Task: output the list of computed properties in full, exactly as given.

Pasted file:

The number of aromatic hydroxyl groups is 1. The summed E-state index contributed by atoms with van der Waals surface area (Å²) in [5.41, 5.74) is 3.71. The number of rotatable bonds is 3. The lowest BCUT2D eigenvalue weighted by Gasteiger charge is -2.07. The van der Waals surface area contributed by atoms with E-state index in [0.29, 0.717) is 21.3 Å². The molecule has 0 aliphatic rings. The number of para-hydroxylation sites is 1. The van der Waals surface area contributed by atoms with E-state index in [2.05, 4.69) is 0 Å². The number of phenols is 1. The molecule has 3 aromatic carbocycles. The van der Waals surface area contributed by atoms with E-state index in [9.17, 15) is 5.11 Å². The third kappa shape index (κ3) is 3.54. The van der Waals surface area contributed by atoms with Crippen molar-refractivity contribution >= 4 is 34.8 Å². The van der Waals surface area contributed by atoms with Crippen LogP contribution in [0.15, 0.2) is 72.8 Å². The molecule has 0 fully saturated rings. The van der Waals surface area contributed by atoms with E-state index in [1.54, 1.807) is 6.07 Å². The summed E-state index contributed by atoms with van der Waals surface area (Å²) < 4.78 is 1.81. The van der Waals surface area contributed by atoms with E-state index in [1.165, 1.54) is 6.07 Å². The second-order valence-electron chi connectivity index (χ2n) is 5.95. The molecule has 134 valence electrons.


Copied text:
The number of aromatic hydroxyl groups is 1. The summed E-state index contributed by atoms with van der Waals surface area (Å²) in [5.41, 5.74) is 3.71. The number of rotatable bonds is 3. The lowest BCUT2D eigenvalue weighted by Gasteiger charge is -2.07. The van der Waals surface area contributed by atoms with E-state index in [0.29, 0.717) is 21.3 Å². The molecule has 0 aliphatic rings. The number of para-hydroxylation sites is 1. The van der Waals surface area contributed by atoms with E-state index in [2.05, 4.69) is 0 Å². The number of phenols is 1. The molecule has 3 aromatic carbocycles. The van der Waals surface area contributed by atoms with E-state index in [9.17, 15) is 5.11 Å². The third kappa shape index (κ3) is 3.54. The van der Waals surface area contributed by atoms with Crippen molar-refractivity contribution >= 4 is 34.8 Å². The van der Waals surface area contributed by atoms with Crippen LogP contribution in [0.15, 0.2) is 72.8 Å². The molecule has 0 fully saturated rings. The van der Waals surface area contributed by atoms with E-state index in [1.54, 1.807) is 6.07 Å². The summed E-state index contributed by atoms with van der Waals surface area (Å²) < 4.78 is 1.81. The van der Waals surface area contributed by atoms with E-state index in [1.165, 1.54) is 6.07 Å². The second-order valence-electron chi connectivity index (χ2n) is 5.95. The molecule has 134 valence electrons.